No Right Answer: Best Sunday Comic

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You guys said "this one is unique" as you again failed to come to a decision... its starting to get annoying. Take a stand; start a controversy; make a flame war because this is bland and soft.

Also, while I love Calvin and Hobbes I can not remember the last time I saw it in a paper, much less the sunday paper (same for peanuts, actually). if its no longer in paper it shouldn't be available for debate (although I can't think of which ones you'd debate then; maybe Garfield and Dilbert?)

I know its called 'no right answer' but taking a stand sparks a much better debate and provokes a far greater reaction then weakly putting a debate out there unresolved.

zvate:
You guys said "this one is unique" as you again failed to come to a decision... its starting to get annoying. Take a stand; start a controversy; make a flame war because this is bland and soft.

Also, while I love Calvin and Hobbes I can not remember the last time I saw it in a paper, much less the sunday paper (same for peanuts, actually). if its no longer in paper it shouldn't be available for debate (although I can't think of which ones you'd debate then; maybe Garfield and Dilbert?)

I know its called 'no right answer' but taking a stand sparks a much better debate and provokes a far greater reaction then weakly putting a debate out there unresolved.

You seem to have caught us in a weird string of episodes. We usually film episodes in 6-10 episode chunks but then mix them in around episodes from the last filming block, so with this you have Best Sunday Comics (an episode from a previous filming group), right after Giant Robots vs Giant Monsters (from the new group and also tying in to Pacific Rim), and then two episodes previously with Sex vs Violence (which we decided not to pick sides on for the sake of more honest debate in the forums).

Rest easy knowing that to my recollection, we don't have any more ties coming up in the next month or so.

Yeah, this would have been an awkward time to drop in on the series. But ties are a lot rarer than this.

To contribute to it myself, I'd say that Calvin and Hobbes is a LOT more thought provoking than Peanuts. Peanuts is a nice, simple read. Well established but light on the ol' thinking cap.

I guess what I'm trying to evaluate is the point they're driving for. Perhaps comics shouldn't be evaluated based on meaning, maybe that's unfar. But Calvin and Hobbes, by the virtue of even its philosophically weigthy name-sake, is a deeper delving search for meaning than Peanuts ever takes a shot at. I mean, there's a lot of metaphor in Peanuts, or there's not. I guess it depends on how deep you're willing to dig for meaning in it. Lucy with holding the football (spoiler... hah) constantly can mean all sorts of things that you want it to. But Calvin is much more overt about it. That's why Calvin sticks with me and Peanuts doesn't. I think of peanuts as a body of work while thinking of specific Calvin and Hobbes works and references that were meaningful and though provoking.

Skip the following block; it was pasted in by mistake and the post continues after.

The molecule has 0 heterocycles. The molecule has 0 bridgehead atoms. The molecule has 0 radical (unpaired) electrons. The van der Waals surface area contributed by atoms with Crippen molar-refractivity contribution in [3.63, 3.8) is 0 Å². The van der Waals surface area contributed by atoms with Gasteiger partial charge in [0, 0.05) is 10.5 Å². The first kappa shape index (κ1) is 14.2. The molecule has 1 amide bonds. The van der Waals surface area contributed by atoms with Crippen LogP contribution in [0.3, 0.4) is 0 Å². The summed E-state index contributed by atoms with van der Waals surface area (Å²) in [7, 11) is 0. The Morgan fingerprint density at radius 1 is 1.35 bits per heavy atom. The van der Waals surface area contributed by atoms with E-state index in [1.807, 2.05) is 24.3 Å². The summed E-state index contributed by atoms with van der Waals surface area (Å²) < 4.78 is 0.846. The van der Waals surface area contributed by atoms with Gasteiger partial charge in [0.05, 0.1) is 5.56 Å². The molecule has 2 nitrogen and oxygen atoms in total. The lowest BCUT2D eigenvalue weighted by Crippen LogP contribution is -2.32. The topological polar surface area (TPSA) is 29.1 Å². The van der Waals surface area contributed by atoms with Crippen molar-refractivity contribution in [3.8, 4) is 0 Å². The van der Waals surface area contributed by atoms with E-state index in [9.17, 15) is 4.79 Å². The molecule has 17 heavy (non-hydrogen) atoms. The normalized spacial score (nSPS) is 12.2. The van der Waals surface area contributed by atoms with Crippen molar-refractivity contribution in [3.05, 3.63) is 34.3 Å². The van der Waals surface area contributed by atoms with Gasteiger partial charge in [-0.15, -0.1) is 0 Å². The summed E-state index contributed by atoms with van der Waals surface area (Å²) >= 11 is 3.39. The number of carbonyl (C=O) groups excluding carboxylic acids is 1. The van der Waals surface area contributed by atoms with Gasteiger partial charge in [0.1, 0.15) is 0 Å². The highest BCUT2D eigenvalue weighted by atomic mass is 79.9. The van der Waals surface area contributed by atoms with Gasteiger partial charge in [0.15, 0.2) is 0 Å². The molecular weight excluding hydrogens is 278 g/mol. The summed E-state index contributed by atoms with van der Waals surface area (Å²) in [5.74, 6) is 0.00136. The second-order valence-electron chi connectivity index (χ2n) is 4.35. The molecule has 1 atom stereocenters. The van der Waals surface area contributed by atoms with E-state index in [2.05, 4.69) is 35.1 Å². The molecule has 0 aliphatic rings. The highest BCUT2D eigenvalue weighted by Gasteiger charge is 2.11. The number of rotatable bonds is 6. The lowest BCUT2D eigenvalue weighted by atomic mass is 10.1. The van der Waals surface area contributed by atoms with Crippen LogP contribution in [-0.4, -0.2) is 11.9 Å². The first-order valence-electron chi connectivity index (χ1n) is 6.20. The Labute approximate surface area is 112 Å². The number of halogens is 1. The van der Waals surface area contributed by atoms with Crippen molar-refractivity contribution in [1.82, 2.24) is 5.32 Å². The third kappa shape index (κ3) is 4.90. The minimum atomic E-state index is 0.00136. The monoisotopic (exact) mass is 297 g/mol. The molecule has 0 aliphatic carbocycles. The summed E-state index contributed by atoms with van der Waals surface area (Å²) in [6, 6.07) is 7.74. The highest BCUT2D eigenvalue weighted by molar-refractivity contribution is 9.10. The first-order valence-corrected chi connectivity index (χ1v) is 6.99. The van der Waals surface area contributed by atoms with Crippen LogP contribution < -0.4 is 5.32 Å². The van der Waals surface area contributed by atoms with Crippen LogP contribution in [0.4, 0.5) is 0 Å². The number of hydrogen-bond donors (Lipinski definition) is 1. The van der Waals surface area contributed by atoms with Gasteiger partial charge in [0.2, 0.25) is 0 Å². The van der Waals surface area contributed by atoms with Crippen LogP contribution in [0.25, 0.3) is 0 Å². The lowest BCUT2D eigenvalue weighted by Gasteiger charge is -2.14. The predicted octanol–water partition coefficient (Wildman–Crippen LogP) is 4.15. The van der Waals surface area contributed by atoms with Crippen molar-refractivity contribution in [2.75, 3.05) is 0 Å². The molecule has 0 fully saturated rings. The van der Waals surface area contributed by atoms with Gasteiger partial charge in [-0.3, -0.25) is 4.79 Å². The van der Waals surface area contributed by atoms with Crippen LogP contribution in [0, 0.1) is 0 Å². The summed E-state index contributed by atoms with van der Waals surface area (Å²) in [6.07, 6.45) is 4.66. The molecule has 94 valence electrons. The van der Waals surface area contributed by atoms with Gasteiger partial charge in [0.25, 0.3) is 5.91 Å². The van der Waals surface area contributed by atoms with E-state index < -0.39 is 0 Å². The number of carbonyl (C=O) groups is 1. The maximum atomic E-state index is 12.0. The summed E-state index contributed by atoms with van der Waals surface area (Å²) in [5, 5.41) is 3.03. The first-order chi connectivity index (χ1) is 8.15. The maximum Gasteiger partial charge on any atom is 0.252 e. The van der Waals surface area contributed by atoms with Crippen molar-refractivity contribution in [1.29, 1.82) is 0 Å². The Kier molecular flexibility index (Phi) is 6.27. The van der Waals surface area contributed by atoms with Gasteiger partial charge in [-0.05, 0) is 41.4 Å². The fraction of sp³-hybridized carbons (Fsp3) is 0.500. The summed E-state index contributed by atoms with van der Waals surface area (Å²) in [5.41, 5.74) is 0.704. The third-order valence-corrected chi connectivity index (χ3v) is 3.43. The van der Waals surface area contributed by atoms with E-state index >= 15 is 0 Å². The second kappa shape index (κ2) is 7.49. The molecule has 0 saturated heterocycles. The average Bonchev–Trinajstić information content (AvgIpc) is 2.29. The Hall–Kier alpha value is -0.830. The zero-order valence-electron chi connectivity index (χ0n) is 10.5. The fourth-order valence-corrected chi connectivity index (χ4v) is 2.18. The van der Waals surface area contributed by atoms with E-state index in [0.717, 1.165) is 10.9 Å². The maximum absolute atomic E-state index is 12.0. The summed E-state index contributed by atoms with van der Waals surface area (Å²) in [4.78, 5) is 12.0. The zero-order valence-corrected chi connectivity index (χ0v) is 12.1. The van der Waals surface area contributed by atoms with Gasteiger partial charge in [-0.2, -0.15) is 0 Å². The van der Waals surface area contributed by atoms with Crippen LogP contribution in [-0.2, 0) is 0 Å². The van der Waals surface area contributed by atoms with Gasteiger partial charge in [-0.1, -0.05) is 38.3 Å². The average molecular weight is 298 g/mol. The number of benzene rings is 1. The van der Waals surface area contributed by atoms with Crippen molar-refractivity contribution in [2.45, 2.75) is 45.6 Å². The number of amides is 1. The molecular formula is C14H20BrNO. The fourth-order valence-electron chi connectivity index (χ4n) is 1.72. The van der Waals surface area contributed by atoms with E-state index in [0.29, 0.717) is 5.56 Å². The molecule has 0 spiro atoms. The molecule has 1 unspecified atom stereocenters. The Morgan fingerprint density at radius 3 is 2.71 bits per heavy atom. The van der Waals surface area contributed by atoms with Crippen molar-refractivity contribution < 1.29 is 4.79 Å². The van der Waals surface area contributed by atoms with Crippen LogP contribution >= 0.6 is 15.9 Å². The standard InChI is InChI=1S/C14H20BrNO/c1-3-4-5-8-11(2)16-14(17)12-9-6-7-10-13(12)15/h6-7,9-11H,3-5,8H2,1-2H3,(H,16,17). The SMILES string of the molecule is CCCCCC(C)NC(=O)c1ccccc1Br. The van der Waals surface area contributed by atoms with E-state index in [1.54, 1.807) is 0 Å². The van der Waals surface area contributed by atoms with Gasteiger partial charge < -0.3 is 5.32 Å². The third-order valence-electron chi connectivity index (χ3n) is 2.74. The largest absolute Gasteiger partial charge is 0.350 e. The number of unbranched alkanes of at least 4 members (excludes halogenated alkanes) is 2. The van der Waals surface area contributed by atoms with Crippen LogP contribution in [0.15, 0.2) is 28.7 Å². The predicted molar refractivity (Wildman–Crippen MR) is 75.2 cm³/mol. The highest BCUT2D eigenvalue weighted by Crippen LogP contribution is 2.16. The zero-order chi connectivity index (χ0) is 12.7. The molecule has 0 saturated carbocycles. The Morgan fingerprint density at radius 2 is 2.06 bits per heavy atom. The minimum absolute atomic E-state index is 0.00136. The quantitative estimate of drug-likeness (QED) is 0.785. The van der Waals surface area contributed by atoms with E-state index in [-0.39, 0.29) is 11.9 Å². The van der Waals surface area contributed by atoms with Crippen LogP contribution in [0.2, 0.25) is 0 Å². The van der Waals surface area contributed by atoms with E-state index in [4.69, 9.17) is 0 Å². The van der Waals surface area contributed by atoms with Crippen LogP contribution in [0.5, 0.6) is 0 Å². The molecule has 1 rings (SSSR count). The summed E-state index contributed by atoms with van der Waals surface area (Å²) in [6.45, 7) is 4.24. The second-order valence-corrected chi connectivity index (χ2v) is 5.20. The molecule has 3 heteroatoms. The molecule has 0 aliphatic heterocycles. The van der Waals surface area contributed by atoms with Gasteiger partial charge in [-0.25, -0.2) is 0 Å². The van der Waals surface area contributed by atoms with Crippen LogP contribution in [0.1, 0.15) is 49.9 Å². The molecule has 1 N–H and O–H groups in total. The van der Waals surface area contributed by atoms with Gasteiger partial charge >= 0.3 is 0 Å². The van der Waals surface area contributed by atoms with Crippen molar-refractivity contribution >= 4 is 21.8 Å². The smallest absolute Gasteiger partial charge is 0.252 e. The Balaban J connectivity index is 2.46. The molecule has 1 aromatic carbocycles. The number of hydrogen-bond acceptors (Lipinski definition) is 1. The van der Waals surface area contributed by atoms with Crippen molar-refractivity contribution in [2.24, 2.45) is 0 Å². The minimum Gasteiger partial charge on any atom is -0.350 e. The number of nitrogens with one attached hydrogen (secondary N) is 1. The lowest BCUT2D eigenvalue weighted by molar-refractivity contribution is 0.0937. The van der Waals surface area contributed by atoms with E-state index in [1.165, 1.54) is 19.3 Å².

They are both time honored and beloved. One simply has more meaning. I would put Farside in an equally thought provoking arena (at times). Garfield is one I'd put in the Peanuts category, but as a newer and more relevant one.

Calvin and Hobbes all the way, if for one simple reason: the writer knew when to retire. I was really disappointed when I first found out that the writer was retiring, but seeing what has happened to Peanuts, it was definitely the right move in retrospect. I used to like Peanuts, but it got stale decades ago, and even death hasn't been able to get the papers to stop running the comic. I now regard Peanuts with the same disdain I regard Garfield. Peanuts is just an empty shell now, its creator long dead and its characters more useful for selling insurance than entertaining. The cartoonist that pen the Sunday comics really need to learn when to retire, it makes the difference between immortalizing ones art and leaving it out to rot.

Oh, I have such a special place in my heart for Calvin & Hobbes. One of the most infuriating dreams I ever had was going to bookstore and finding a whole shelf of new books.

One of Many:
I'll give Peanuts credit, it's holiday specials hold a place in my heart but no other comic, not in newspaper or a webcomic, has made me cry, other then the last Calvin and Hobbes strip, which was published on December the 31st 1995.

Oh, damn it all...that strip still does it to me. Even today.

Going to be perfectly honest here: I never cared for Peanuts. Not even their TV specials.

C&H wins.

Good debate, and good choices, but I'm all Calvin and Hobbes on this one.

I cannot believe you didn't touch the art. Many of C&H sundays, especially the standalones, were visual feasts that haven't been done since the days of full page sprees like Little Nemo. Coloring the characters and doing more background is one thing, but Watterson outright crafted.

Eh I'm saying Peanuts. Your basically debating the grand daddy of sunday comics vs the short lived edgey one trying to be cool and colorful and marketed at for kids and have meaning in it for adults. Basically Mario vs call of duty in the exact same way.

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